John Loraine Baldwin (1809-1896) founded the I Zingari Cricket Club on 4 July 1845 with the Hon. Frederick Ponsonby (later 6th Earl of Bessborough), his brother the Hon. Spencer Ponsonby (later Sir Spencer Ponsonby-Fane) and Richard Penruddocke Long, over dinner at the Blenheim Hotel in London, after a match against Harrow School. Baldwin played for I Zingari until 1858, and later became the Warden of Tintern Abbey.
The club was called the I Zingari (“gypsies” or “wanderers”), because they had no fixed home. From 1867, Wisden has published the results of all their matches; the only private club for which it performs this service. I Zingari celebrated its 150th anniversary in 1995 and still strives to keep its spirit alive.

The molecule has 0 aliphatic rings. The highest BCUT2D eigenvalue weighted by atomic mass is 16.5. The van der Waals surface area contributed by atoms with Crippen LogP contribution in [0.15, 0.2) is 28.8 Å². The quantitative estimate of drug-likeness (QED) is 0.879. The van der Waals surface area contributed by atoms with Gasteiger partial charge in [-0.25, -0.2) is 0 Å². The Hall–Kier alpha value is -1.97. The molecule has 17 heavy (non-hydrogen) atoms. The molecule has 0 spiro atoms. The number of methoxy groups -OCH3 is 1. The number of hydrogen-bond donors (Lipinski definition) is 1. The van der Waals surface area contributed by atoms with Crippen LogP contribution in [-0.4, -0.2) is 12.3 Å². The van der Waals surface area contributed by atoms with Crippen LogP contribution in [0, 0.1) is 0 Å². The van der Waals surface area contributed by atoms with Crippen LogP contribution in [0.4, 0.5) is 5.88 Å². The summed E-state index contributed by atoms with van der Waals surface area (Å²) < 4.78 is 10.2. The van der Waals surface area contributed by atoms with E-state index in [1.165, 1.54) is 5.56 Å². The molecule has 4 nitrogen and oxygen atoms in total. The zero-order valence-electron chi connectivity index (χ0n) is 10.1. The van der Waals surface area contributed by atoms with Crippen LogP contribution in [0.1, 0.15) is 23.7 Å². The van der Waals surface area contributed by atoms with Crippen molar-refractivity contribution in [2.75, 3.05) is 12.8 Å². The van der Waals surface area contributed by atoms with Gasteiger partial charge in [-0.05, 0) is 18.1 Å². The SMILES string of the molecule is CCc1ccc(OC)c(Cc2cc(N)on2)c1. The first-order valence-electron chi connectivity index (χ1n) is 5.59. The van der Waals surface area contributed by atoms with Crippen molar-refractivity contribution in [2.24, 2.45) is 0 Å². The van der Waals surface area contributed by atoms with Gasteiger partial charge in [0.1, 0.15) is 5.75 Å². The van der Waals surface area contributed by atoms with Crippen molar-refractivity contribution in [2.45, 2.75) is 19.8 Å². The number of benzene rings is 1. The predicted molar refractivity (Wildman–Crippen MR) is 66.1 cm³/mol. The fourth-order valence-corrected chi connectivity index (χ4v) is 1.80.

J.L. Baldwin was also associated with the Old Stagers amateur dramatic society, which was originally created to provide evening entertainment in Canterbury Cricket Week. Most of the Old Stagers played for I Zingari. In his book, Society in the Country House, Thomas Hay Sweet Escott recalled, “There was, therefore, little time for rehearsals; such preparation of scenes as there could be took place in corners of the cricket-field, in the dressing-tent, at any odd moments that could be found.”